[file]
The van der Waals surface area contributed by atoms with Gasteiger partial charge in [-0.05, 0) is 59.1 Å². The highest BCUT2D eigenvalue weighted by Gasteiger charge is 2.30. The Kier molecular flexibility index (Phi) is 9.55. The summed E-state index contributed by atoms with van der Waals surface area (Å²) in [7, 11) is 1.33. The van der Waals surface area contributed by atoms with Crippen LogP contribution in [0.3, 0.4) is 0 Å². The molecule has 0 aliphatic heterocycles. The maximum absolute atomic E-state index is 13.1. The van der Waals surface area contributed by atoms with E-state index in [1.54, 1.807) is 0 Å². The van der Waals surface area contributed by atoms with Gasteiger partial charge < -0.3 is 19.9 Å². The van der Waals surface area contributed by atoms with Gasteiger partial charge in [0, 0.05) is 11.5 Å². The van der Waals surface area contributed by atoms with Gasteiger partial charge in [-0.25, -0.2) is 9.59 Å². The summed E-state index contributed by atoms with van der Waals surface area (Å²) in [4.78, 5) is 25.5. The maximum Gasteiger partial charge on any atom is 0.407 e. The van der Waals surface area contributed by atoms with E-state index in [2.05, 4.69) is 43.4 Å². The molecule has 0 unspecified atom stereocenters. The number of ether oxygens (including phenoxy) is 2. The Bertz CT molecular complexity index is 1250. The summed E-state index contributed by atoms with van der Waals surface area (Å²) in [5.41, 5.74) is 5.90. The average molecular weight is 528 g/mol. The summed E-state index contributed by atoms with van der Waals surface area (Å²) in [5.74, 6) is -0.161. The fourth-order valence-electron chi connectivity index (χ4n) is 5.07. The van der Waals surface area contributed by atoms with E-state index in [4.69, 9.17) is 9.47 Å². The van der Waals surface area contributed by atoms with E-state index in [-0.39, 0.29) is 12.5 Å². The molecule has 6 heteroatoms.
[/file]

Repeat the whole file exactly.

The van der Waals surface area contributed by atoms with Gasteiger partial charge in [-0.05, 0) is 59.1 Å². The highest BCUT2D eigenvalue weighted by Gasteiger charge is 2.30. The Kier molecular flexibility index (Phi) is 9.55. The summed E-state index contributed by atoms with van der Waals surface area (Å²) in [7, 11) is 1.33. The van der Waals surface area contributed by atoms with Crippen LogP contribution in [0.3, 0.4) is 0 Å². The molecule has 0 aliphatic heterocycles. The maximum absolute atomic E-state index is 13.1. The van der Waals surface area contributed by atoms with E-state index in [1.54, 1.807) is 0 Å². The van der Waals surface area contributed by atoms with Gasteiger partial charge < -0.3 is 19.9 Å². The van der Waals surface area contributed by atoms with Gasteiger partial charge in [0, 0.05) is 11.5 Å². The van der Waals surface area contributed by atoms with Gasteiger partial charge in [-0.25, -0.2) is 9.59 Å². The summed E-state index contributed by atoms with van der Waals surface area (Å²) in [4.78, 5) is 25.5. The maximum Gasteiger partial charge on any atom is 0.407 e. The van der Waals surface area contributed by atoms with E-state index in [2.05, 4.69) is 43.4 Å². The molecule has 0 unspecified atom stereocenters. The number of ether oxygens (including phenoxy) is 2. The Bertz CT molecular complexity index is 1250. The summed E-state index contributed by atoms with van der Waals surface area (Å²) in [5.41, 5.74) is 5.90. The average molecular weight is 528 g/mol. The summed E-state index contributed by atoms with van der Waals surface area (Å²) in [5.74, 6) is -0.161. The fourth-order valence-electron chi connectivity index (χ4n) is 5.07. The van der Waals surface area contributed by atoms with E-state index in [4.69, 9.17) is 9.47 Å². The van der Waals surface area contributed by atoms with E-state index in [-0.39, 0.29) is 12.5 Å². The molecule has 6 heteroatoms.